Passive supporter becomes active advocate over the course of one afternoon. I love the idea and I really love the fact that these are people doing what they are doing for money AND for the love of what they might achieve. So what is Pixelrights? Here’s a cut and paste from their own concept page:
Working in photography and the visual arts ourselves, we wanted to create something that we would not only use, but also enjoy using. We saw the need for simple, functional yet sophisticated portfolios which would serve photographer’s interests and needs, in an honest manner with no marketing trickery.
Pixelrights provides a secure, simple, classically-presented choice of website designs, backed up with state-of-the-art technology, all for a single price. There are no hidden charges to remove branding, no divisive price plans and no subscription fee traps.
What it actually provides is a portfolio of the simplest form with good image protection and the option to allow carefully controlled and monitored sharing. There are quite a few design options and there will probably be more by the time the current “Beta” phase is completed. I have three folios on my pages and I have a range of hidden galleries which are invite only so that clients can go and look at images that I have uploaded for them to Dropbox making use of a cool and simple interface. The whole point of a beta phase is to gather opinions of users and make things even better and that’s exactly what is happening.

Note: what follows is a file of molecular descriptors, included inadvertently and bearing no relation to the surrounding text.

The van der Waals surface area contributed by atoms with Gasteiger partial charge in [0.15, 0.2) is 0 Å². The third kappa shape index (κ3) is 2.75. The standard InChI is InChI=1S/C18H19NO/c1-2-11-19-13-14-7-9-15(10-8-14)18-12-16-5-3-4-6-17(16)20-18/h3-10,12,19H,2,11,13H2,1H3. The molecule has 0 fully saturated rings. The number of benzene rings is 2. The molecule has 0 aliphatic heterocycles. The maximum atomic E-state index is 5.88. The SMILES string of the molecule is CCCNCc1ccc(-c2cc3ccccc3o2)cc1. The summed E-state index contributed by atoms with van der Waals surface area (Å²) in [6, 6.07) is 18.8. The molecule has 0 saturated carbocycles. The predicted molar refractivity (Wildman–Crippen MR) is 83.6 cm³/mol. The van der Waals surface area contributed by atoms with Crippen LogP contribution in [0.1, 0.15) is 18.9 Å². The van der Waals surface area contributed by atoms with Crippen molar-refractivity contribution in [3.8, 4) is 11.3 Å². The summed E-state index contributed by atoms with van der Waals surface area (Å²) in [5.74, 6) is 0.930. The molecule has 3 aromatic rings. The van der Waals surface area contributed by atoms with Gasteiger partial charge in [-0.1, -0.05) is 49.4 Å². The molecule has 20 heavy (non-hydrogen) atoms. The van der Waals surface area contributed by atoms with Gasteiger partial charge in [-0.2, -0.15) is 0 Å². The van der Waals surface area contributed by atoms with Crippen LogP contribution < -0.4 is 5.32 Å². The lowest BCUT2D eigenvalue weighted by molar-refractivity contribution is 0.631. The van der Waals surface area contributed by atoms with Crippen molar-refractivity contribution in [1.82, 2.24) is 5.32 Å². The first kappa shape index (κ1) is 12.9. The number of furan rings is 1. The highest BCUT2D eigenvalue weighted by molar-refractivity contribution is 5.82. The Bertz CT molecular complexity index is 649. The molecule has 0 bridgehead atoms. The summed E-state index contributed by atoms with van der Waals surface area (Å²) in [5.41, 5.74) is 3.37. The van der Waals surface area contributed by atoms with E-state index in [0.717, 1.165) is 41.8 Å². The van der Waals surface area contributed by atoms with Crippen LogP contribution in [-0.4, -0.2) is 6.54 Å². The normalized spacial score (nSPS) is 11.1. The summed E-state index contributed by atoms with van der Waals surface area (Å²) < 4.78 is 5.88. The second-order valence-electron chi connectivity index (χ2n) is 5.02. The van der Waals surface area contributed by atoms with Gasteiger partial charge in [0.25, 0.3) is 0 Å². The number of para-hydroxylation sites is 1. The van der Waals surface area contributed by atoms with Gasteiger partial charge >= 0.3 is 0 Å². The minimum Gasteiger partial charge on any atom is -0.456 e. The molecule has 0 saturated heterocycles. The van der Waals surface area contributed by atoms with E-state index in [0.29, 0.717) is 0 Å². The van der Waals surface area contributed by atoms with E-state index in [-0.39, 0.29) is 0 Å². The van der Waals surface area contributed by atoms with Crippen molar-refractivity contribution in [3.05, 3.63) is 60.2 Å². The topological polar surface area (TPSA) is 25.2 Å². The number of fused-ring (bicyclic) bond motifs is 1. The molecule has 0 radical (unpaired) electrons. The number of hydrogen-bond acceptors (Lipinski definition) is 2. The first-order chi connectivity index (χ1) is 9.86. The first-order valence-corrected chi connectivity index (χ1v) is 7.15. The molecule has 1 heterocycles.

I’d strongly recommend that you go and check out Pixelrights for yourself and the best way to get there is via my members page. Make sure that you look at the features and the pricing because this is a good idea from good people with an awful lot of backing from working photographers.
It is one of the universal truths of photography that you never stop learning. Almost every time you pick a camera up something happens that you squirrel away in your memory banks that will make a difference to how you shoot something else at some time in the future. Normally these are small things but this week I was shooting the wonderful Talvin Singh performing at an arts festival and something happened that made me scratch my head because I’d never experienced anything quite like it.
The two pictures above were taken within a fraction of a second of one another under ‘exactly’ the same lighting without flash and with identical settings (manual everything apart from focus) on the same camera with the same lens and have been processed through Adobe Camera RAW identically. So why are they different? The answer seems to be LED stage lighting. You might conclude that both pictures are ‘quite nice’ and move on but that’s not really an answer when you are shooting something that has a moment that you absolutely have to capture. I’ve had issues with un-balasted HMI lighting and of course strip lights but this was in another ‘issues league’ entirely.